Non-small cell lung cancer (NSCLC) is the leading cause of cancer mortality worldwide. KRAS is a major oncogenic driver of this disease and found in ~ 30% of all NSCLCs. Unfortunately, efforts to develop drugs that target mutant KRAS proteins have largely been unsuccessful, since both single agent inhibition of effector pathways downstream of KRAS or combinations have proven to be ineffective. Thus, developing novel therapies for KRAS-driven NSCLC remains an area with a critical unmet need. The overarching goal of this proposal is to dissect the mechanistic underpinning of how genetic ablation of CRAF induces regression of KRAS-driven NSCLC. We have generated a KRAS-driven, human NSCLC cell line with inducible CRAF expression that undergoes apoptosis upon CRAF knockdown. This proposal utilizes this system, along with biochemical and immunological techniques, to 1) identify the domain(s) of CRAF responsible for mediating tumor regression, 2) determine the downstream effectors necessary for tumor regression, and 3) characterize the changes within the tumor microenvironment upon CRAF loss. Improved mechanistic understanding of this phenomenon and successful execution of these aims will lead to novel strategies for targeting KRAS-driven lung cancers, either as monotherapy or rationally-designed combination therapy, as well as potential biomarkers predictive of response. Dr. Victoria Wang is mentored by Dr. Frank McCormick, a world expert in RAS signaling, and will also benefit from an advisory committee comprised of Dr. Dean Sheppard, Dr. David Carbone, Dr. Matthew Krummel, and Dr. Shiva Malek, who will collectively provide mentorship, collaboration and expertise in cancer biology, signaling, immunology, and lung cancer translational research. Dr. Wang has also formulated a comprehensive 5-year training plan that will leverage the outstanding resources available at UCSF (ranking second in NIH funding among all institutions), incorporating laboratory training, didactic coursework, scientific meetings and professional development opportunities that will assist her in achieving her scientific and career goals of developing into an independent, translational lung cancer investigator.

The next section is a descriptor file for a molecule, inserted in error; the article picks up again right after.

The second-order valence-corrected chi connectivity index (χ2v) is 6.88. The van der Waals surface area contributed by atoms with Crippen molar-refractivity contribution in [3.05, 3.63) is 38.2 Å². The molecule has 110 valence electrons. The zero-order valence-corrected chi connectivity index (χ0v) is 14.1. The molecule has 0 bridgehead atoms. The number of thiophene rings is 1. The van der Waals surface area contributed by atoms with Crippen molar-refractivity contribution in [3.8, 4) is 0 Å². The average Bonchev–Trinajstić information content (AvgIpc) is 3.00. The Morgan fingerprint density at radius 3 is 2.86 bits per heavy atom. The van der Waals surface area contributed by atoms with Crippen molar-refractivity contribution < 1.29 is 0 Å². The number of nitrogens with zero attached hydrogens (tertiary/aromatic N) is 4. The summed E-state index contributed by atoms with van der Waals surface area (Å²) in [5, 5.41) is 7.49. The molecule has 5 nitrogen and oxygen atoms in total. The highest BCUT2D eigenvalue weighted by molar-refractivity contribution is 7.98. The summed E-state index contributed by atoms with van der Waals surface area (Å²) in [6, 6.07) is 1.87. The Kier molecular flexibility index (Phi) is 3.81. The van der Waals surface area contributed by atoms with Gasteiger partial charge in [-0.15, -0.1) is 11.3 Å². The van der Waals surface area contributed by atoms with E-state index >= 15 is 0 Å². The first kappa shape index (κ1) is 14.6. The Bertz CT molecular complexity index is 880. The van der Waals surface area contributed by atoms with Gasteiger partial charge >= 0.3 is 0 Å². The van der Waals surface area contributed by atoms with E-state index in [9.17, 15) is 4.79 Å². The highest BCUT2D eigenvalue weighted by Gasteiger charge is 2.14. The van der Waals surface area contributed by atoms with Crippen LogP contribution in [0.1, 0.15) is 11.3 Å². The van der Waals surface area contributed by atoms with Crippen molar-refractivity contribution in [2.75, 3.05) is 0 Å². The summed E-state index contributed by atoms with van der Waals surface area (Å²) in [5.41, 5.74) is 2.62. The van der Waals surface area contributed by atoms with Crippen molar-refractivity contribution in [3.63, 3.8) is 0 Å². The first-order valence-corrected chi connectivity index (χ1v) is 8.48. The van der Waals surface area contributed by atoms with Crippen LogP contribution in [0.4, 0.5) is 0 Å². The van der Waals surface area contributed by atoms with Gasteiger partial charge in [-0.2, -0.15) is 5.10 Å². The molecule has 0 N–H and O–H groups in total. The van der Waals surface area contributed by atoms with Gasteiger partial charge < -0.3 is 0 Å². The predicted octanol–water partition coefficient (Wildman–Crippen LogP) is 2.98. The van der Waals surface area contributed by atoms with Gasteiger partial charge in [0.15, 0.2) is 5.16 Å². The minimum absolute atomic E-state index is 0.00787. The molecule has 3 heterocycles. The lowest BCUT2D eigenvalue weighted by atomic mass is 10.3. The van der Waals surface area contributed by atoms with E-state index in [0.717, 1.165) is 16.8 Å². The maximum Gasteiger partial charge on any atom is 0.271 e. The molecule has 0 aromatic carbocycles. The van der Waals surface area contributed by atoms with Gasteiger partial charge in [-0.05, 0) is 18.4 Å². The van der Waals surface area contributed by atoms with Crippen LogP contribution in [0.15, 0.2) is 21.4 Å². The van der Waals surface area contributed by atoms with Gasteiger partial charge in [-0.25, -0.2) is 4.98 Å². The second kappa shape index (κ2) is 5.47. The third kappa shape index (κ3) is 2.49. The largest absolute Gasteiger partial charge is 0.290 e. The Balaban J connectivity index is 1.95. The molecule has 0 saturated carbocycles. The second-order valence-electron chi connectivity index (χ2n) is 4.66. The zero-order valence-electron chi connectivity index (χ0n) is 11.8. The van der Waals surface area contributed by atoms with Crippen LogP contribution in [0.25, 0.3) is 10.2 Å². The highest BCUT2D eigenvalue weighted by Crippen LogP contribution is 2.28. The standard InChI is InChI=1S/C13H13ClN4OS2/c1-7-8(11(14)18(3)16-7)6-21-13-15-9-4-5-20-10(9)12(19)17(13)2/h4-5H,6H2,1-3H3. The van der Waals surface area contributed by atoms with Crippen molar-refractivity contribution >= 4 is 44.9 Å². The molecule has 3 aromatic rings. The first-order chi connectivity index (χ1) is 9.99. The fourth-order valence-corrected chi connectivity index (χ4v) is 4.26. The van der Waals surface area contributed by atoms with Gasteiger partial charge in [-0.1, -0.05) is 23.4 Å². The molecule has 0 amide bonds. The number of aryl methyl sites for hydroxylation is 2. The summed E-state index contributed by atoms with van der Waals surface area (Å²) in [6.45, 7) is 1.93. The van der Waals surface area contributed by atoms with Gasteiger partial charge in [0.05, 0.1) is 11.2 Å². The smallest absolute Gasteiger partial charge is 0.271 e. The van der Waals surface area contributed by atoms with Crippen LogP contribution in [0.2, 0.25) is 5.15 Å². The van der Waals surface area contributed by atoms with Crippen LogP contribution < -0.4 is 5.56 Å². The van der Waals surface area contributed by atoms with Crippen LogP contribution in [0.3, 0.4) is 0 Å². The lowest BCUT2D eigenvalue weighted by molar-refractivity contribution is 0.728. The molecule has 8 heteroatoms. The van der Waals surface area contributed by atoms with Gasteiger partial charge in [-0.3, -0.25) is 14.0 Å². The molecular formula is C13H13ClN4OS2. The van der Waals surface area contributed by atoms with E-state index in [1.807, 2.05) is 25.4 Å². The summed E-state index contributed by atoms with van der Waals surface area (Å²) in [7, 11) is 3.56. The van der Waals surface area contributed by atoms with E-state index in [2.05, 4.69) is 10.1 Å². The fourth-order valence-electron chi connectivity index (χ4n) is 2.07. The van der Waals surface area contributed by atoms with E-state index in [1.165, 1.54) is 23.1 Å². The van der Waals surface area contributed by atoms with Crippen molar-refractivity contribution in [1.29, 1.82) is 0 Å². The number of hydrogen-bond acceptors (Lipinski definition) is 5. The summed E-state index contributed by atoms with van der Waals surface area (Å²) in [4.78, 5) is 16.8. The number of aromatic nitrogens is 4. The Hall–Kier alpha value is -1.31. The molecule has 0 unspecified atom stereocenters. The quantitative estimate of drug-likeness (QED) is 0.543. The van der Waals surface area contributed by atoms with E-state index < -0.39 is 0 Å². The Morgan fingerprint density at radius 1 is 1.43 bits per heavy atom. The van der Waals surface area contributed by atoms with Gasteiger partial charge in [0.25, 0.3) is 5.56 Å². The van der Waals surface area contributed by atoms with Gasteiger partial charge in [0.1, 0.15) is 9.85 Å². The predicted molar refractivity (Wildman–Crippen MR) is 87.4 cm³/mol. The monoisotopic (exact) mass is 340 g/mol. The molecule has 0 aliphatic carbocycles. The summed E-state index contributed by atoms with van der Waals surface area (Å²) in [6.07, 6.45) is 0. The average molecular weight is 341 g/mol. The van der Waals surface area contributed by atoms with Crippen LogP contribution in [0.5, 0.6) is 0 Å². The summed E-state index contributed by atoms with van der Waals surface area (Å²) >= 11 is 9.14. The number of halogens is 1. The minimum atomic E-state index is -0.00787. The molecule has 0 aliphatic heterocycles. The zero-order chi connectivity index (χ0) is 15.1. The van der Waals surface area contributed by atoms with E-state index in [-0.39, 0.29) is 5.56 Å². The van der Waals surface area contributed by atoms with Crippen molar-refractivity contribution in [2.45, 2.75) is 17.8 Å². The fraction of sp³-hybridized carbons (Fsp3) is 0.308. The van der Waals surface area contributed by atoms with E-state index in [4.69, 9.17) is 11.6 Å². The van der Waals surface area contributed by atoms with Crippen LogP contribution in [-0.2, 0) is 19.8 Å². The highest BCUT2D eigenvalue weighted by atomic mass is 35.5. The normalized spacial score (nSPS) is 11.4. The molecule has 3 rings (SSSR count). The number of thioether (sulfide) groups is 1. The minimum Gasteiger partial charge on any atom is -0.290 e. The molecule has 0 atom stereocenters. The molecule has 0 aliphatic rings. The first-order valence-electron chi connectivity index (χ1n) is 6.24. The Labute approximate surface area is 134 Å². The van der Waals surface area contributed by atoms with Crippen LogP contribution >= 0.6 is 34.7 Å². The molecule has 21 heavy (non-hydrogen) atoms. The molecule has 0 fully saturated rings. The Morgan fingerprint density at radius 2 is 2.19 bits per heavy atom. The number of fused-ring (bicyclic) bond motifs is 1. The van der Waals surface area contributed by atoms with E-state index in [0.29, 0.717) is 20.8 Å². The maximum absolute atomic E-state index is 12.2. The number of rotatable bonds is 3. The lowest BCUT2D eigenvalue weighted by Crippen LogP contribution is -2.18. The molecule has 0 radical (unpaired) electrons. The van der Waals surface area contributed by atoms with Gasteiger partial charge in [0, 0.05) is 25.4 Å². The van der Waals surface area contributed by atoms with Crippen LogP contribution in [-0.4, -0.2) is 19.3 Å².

Public Health Relevance

Advanced non-small cell lung cancer (NSCLC) is the leading cause of cancer mortality worldwide with limited treatment options. This proposal utilizes biochemical and immunological techniques to investigate the mechanism of a novel pathway that induces tumor regression in NSCLC. The findings from this study will have a direct impact on the development of new therapeutic strategies for patients with this deadly disease.

National Institute of Health (NIH)
National Cancer Institute (NCI)
Clinical Investigator Award (CIA) (K08)
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Study Section
Subcommittee H - Clinical Groups (NCI)
Program Officer
Lim, Susan E
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University of California San Francisco
Internal Medicine/Medicine
Schools of Medicine
San Francisco
United States
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